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Midlife is not too late: Finding your vocation in your 40s

More and more women are delaying entering religious life until after getting education, work and life experience

Published: June 18, 2011   
Maryanne Meyerriecks
Sister Corinne Lange, OSB, helps Sandra Nelson, who will become a novice at St. Scholastica Monastery in Fort Smith June 23, prepare the veil that she has chosen to wear as a Benedictine sister.

Sandra Nelson, 46, a California native, did everything from truck driving to being an electrician's mate in the U.S. Navy before realizing her true calling: to be a nun.

"These things that I was doing were not very fulfilling. I felt for some reason there needed to be more, I was seeking for something more," Nelson said. "I was really tired of spinning my wheels to figure out what purpose was for me when I finally got the call. It was quite a moving experience."

Nelson, who joined St. Scholastica Monastery in Fort Smith in September 2010, is following a trend seen around the U.S. of middle-aged women entering religious life.

According to an article by Catholic News Service, a survey called "The Profession Class of 2010: Survey of Women Religious Professing Perpetual Vows," found that the average age for women entering religious life is 43. The survey -- conducted by Georgetown University-based Center for Applied Research in the Apostolate -- also found that women making perpetual vows in 2010 ranged in age from 25 to 62.

"There is so much to choose from out there and sometimes you have to live a little to figure it out," Nelson said.

Before entering the convent, Nelson's life was far from easy. Though she was baptized in the Catholic Church and received her first Communion in third grade, Nelson said her parent's divorce when she was in first grade stopped her religious involvement.

"Basically, I didn't look to God. God hadn't been a part of my life for a long time," Nelson said. "But I'm not saying God wasn't present in my life."

At 16, Nelson was living on her own in Colorado when she received word that her mother and a brother had been killed in a mudslide in California.

"I was really never mad at God. I knew they were in a good place so I believe my faith helped me get through that," Nelson said.

Nelson said when she received the call from God, she returned to the Catholic Church. Nelson said it took about "four years of conversion and transformation" to lead her to St. Scholastica to become a Benedictine nun.

However, she said entering religious life in her 40s was fitting.

"Jesus was 40 days in the desert and I was 40 years in the desert ... God brought me full circle," Nelson said.

The study also found that half of women entering religious life had attended a Catholic elementary school and had first thought of entering a religious vocation under the age of 18.

Michelle Keller, 40, of Owensboro, Ky., who entered the Olivetan Sisters of Holy Angels Convent in Jonesboro in August 2010, had spent the first 10 years of her education at a Catholic school.

"Actually, I had the calling way back when I was younger," Keller said. "Toward the end here, I've decided to enter and do what I felt is right."

Keller graduated from Apollo High School in Kentucky in 1989.

"I worked the job, had the house, had the car, no kids, no husband or anything," Keller said. "At the time I was at a job I didn't care for, I wasn't happy. That was God's first sign."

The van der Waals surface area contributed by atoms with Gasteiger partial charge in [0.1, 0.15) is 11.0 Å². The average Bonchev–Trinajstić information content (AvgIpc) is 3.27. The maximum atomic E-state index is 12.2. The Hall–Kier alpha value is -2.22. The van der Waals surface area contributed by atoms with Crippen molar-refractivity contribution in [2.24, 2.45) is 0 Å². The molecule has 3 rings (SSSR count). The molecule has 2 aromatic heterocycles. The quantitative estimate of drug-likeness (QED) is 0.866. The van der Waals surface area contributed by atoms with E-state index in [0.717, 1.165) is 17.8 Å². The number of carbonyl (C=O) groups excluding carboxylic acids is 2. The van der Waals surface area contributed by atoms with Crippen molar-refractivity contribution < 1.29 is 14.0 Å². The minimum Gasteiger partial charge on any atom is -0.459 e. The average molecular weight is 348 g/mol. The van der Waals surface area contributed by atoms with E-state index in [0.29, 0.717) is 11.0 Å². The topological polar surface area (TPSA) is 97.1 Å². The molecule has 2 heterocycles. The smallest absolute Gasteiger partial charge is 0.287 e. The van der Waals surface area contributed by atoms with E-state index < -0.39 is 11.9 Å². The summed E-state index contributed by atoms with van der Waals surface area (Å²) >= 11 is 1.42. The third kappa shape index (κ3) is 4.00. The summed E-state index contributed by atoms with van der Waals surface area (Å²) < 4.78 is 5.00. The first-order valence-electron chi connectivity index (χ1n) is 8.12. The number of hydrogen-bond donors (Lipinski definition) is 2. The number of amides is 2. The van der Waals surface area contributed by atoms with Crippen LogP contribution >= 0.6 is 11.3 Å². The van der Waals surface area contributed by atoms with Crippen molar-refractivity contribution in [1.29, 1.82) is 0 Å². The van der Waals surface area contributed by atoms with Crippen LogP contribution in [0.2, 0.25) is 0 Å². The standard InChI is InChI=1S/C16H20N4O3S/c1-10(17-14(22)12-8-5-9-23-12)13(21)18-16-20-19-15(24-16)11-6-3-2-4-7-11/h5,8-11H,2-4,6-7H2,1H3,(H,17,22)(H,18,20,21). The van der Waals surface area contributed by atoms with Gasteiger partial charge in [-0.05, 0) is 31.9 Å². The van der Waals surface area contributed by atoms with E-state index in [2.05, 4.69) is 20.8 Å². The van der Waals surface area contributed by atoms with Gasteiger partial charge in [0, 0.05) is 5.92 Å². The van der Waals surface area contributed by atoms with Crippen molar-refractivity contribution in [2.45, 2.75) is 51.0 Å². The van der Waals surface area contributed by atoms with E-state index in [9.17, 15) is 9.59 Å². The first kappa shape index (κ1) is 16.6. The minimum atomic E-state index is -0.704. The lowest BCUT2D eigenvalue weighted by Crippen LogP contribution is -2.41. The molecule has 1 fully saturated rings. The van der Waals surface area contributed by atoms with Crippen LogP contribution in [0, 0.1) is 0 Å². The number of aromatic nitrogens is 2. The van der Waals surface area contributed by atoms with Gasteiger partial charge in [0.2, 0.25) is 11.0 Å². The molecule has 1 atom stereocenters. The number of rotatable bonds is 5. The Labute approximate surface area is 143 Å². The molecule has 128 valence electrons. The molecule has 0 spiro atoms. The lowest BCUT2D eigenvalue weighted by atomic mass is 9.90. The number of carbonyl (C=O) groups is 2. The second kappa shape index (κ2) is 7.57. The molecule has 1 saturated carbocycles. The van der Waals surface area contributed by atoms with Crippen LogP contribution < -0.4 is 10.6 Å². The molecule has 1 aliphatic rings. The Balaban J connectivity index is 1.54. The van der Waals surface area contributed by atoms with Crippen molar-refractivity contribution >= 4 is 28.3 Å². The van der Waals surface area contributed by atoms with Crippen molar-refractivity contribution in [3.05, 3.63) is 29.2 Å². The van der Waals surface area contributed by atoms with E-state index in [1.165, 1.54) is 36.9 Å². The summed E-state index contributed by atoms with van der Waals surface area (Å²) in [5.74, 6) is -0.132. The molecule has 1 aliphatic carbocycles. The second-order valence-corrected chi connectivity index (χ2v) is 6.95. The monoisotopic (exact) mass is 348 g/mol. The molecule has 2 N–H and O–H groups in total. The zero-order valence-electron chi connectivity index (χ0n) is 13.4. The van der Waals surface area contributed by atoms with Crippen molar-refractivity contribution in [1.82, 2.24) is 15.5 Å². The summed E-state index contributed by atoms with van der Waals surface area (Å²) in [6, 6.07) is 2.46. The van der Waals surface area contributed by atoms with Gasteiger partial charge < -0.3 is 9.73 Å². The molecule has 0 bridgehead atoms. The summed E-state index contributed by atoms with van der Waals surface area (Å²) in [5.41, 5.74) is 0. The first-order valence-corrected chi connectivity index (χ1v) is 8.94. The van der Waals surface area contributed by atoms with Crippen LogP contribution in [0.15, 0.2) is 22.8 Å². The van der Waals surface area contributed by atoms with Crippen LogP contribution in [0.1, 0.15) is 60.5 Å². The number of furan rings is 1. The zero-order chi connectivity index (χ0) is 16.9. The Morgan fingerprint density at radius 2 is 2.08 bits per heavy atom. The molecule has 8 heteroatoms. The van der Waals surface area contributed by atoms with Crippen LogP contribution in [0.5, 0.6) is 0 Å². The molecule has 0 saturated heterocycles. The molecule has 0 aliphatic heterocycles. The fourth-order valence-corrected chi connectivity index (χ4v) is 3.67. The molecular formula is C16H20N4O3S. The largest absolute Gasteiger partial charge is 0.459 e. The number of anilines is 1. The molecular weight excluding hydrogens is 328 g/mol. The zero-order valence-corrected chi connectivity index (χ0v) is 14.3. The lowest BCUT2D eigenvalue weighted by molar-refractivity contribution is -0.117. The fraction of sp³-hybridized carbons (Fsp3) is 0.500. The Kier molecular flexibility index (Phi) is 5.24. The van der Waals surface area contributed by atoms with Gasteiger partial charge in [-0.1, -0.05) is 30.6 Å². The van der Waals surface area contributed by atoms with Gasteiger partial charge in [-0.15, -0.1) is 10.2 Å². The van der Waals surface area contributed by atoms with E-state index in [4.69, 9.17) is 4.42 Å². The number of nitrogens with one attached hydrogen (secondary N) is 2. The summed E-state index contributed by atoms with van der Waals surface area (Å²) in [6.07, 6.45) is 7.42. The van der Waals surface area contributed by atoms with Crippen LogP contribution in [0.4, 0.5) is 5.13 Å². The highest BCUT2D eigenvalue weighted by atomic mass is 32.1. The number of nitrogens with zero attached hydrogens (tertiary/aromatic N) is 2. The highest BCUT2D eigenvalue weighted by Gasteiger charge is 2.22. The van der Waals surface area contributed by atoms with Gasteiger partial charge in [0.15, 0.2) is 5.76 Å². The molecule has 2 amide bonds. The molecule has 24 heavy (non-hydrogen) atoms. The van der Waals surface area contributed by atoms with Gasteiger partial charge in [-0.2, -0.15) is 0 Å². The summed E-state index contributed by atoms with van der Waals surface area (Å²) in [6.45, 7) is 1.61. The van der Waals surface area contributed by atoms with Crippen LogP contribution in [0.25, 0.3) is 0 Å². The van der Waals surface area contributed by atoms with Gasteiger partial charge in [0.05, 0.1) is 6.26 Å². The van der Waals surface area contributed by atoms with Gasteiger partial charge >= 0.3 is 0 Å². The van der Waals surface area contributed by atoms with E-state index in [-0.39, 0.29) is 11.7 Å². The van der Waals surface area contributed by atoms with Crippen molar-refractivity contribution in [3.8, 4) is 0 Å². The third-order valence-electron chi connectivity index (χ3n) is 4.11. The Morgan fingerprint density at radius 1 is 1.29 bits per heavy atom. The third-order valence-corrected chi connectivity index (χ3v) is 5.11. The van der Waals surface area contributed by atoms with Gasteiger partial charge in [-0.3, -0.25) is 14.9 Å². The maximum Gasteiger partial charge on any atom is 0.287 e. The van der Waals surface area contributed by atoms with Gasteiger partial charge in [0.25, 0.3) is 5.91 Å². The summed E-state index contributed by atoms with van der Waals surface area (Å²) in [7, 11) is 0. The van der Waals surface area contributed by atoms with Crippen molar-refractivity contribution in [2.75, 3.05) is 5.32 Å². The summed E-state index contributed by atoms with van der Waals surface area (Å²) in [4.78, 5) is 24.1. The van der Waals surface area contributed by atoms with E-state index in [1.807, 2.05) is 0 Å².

Before joining, Keller worked at UniFirst, a uniform factory.

"You lose your independence you're used to but you start to gain it back another way," Keller said. "You feel more freedom when you're praying."

According to the survey, 87 percent of nuns were born Catholic and eight in 10 come from families with two Catholic parents. Judy Timmerman, 45, of Sherwood, who joined the Carmelite Monastery of St. Teresa of Jesus in Little Rock in September 2010, was raised Baptist.

"I joined the Church when I was 32. The rest of my family is not Catholic, and we went to a Baptist church when I was little," Timmerman said. "We kind of stopped going and I would search … for that place where I felt I was at home."

After attending a parish party in Jacksonville, Timmerman went to Mass at St. Jude Church and found that connection, she said.

The national survey found that six out of 10 women entered religious life with at least a bachelor's degree. Timmerman received her bachelor's degree from the University of Arkansas at Little Rock in 2002. She taught at St. Patrick and Immaculate Conception schools in North Little Rock for six years.

When she was in the Rite of Christian Initiation of Adults program, Timmerman said she read an article about the Carmelite sisters and she felt drawn to the order. Though she spent time visiting several different orders, it wasn't until taking a personal retreat during spring break in 2010 that she said she felt a connection again to the Carmelite ministry.

Nelson, Keller and Timmerman all agreed that finding the right order to join can be difficult, as some have age limits.

Nelson, who ran into the "don't quit your day job" attitude a few times because of her age, said she found help from vocationmatch.com, which matches people with religious orders based on compatibility.

Keller said if a person feels God's call, age shouldn't stand in their way.

"Age doesn't mean much anymore," Keller said. "It can't hurt to try and figure out if you want to do it or not. Try to talk to people."

No matter how long it takes for someone to answer a call to religious life, God is always there, Nelson said.

"Yes, it took me a long time in that desert to find the path, but God waited and accepted me with open arms," Nelson said.


  • Click here to see the index of stories in Arkansas Catholic's Vocations 2011 special section.


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